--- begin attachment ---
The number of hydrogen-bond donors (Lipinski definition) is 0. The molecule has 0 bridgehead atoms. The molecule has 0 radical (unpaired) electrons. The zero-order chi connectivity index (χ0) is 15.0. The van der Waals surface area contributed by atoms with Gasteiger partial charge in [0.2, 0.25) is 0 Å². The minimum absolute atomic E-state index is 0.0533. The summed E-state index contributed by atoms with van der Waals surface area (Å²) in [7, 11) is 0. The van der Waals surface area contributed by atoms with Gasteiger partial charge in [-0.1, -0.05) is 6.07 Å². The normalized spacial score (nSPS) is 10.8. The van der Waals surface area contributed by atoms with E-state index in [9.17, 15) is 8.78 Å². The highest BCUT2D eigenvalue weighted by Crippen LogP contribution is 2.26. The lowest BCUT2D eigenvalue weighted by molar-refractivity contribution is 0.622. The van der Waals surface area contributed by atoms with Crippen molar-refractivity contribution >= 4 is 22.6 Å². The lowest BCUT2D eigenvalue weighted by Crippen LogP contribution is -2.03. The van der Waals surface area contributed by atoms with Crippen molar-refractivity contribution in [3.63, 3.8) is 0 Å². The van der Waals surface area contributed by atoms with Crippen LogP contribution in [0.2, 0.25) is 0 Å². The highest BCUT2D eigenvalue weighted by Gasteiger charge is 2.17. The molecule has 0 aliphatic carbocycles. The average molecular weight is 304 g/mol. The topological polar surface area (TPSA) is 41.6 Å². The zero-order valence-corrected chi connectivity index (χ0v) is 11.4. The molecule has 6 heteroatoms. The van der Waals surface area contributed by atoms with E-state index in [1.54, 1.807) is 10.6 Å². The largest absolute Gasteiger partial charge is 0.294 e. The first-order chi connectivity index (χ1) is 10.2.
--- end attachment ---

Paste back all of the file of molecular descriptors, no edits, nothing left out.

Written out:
The number of hydrogen-bond donors (Lipinski definition) is 0. The molecule has 0 bridgehead atoms. The molecule has 0 radical (unpaired) electrons. The zero-order chi connectivity index (χ0) is 15.0. The van der Waals surface area contributed by atoms with Gasteiger partial charge in [0.2, 0.25) is 0 Å². The minimum absolute atomic E-state index is 0.0533. The summed E-state index contributed by atoms with van der Waals surface area (Å²) in [7, 11) is 0. The van der Waals surface area contributed by atoms with Gasteiger partial charge in [-0.1, -0.05) is 6.07 Å². The normalized spacial score (nSPS) is 10.8. The van der Waals surface area contributed by atoms with E-state index in [9.17, 15) is 8.78 Å². The highest BCUT2D eigenvalue weighted by Crippen LogP contribution is 2.26. The lowest BCUT2D eigenvalue weighted by molar-refractivity contribution is 0.622. The van der Waals surface area contributed by atoms with Crippen molar-refractivity contribution >= 4 is 22.6 Å². The lowest BCUT2D eigenvalue weighted by Crippen LogP contribution is -2.03. The van der Waals surface area contributed by atoms with Crippen molar-refractivity contribution in [3.63, 3.8) is 0 Å². The van der Waals surface area contributed by atoms with Crippen LogP contribution in [0.2, 0.25) is 0 Å². The highest BCUT2D eigenvalue weighted by Gasteiger charge is 2.17. The molecule has 0 aliphatic carbocycles. The average molecular weight is 304 g/mol. The topological polar surface area (TPSA) is 41.6 Å². The zero-order valence-corrected chi connectivity index (χ0v) is 11.4. The molecule has 6 heteroatoms. The van der Waals surface area contributed by atoms with E-state index in [1.54, 1.807) is 10.6 Å². The largest absolute Gasteiger partial charge is 0.294 e. The first-order chi connectivity index (χ1) is 10.2.